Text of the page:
Now, start to touch his front quarters, withers, and back with your stick or rope. Flop the string and your rope over his withers, back and forth from withers to tail and back again. Now closer to his head. Now start wrapping it around his legs. Each time you find a spot that bothers him (even a little flinch) work there until he is relaxed. Up and down, front and back, top and under his belly. Toss the rope everywhere. Let it give him little slaps with the leathers.
Rub him with the rope. Rub him everywhere, working hardest on “no, no” spots: spots where he doesn’t want to be touched. Flinches show problems. Work them through. Approach and touch the “oh, no”, then stop and relax. Approach and touch the “oh, no”, then stop and relax. Ad infinitum. You should be able to jump around, toss the tools, swing the ropes and string, slap and pat everywhere: his whole body. Even run up to him and quickly pet his face or rub his cheeks, then retreat. Your job is not done until he is approachable, touchable, huggable – steady as a rock.
The mare in the photos is having her teats rubbed and manipulated because she will be foaling in about 60 days. We want her to be relaxed about both ourselves and her foal rubbing and butting that spot. She is also practicing having her tail pulled. If she pulls against me and moves, I hold on until she stops moving and relaxes. (Use some common sense here. Don’t get behind a horse who might kick. Even though I doubt that this mare will kick, you can see that I am out of the kicking zone.)
De-sensitizing to Environmental Objects
SLOW AND LOW
Now try some “scarey” objects such as a grain sack and then a plastic bag. Be prepared. These can be very frightening to a horse. (See this little Caspian stallion learn about the grain sack)
Start far away at a 45 degree angle to his front. Flap and swing the bag low while holding the lead. Follow his frantic flight to get away until he stops and relaxes. If he seems too frightened to manage, lower the bag to the ground, and drag it away from him. A scary object running away from a horse becomes a curiosity. He won’t be able to stop looking at it and ultimately following it.
As his curiosity gets the better of him, let him approach the bag, smell it, and taste it if he wants to. Then start moving it away again. Do this a few times until he is bored. When he no longer reacts, start moving it toward him again. Find his fear spot. Approach to that spot and a little closer. Follow him as he moves, but don’t make him frantic.
Stop immediately when he stops and relaxes – even drag it away again if he stops. Then approach a little closer. Stop when he stands still and relaxes. Remember, SLOW and LOW.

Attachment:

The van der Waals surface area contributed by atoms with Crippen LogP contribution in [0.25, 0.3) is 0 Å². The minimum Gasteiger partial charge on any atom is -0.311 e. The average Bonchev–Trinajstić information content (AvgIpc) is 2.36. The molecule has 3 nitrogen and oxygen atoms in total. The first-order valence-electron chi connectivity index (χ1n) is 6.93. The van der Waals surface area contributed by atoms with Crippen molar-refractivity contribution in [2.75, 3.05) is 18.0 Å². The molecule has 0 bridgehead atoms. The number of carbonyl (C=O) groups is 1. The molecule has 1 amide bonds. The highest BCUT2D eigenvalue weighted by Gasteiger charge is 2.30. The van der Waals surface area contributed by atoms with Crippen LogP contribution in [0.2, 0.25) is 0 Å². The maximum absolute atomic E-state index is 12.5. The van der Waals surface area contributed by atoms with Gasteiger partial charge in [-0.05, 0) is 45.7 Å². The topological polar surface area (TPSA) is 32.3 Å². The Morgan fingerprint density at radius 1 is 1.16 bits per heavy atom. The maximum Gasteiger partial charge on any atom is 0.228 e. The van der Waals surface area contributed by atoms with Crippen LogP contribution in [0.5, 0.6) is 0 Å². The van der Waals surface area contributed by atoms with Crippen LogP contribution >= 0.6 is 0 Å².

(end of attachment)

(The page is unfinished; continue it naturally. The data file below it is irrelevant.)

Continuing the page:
Approach and retreat as many times as it takes to get him to stand still. then begin to raise it higher on his body until you can flap it, swing it, touch and rub him all over with it and it’s “No big deal”.
Arabs and other particularly hot, emotive horses may have to repeat this time after time, day after day. They take much more precise timing and a lot of patience.
You can desensitize a horse to anything if you start SLOW and LOW. Give him a chance to approach the situation slowly, seeing, touching, smelling, and tasting anything that scares him. If he is taught to stand still whenever he sees anything frightening (not a natural instinct), then you will win the spook-and-run game right here on the ground. You can turn it into stand-and-face.
Use your imagination. Teach him to walk across a tarp, approach a big ball, step over boards and logs, walk through water. It all works the same way. Approach – Retreat. Slow and Low.
De-sensitizing to situations: Once my horse is able to walk calmly on a lead and has respect for my space, I start taking him on walking journeys with me – all around the ranch training and working areas. We bond during these trips. I separate him from his pasture mates during our training weeks, so that I am his only friend. He welcomes the relief from the boredom of his solitary paddock. When I arrive he gets exposed to the activities of other people in some of the busier areas. Each new area presents new challenges and discomforts that we overcome together.
The Rare and Endangered Caspian Horses I use in many of these pictures, spend hours and hours with me. This one followed as we built a new barn. It was like taking a big dog everywhere I went. Skill saws, hammering, boards dropping, echoes and shouting became absolutely common place to him. We played body-touching games at every opportunity – I trying to duplicate how a child was ultimately going to hang on him, pat him, climb around him, make sudden movements etc. Nothing could scare this little guy. And I didn’t even feel like we had been training. Just me and my pony doing a day’s work.
A good trail horse may encounter many natural and man-made obstacles in his journeys. He will be like a fine-tuned car with you in the driver’s seat. It takes maintenance, imagination, and persistence to obtain the safe and easy horse you want.
Thank you Kristull Ranch in Austin, Texas for pictures.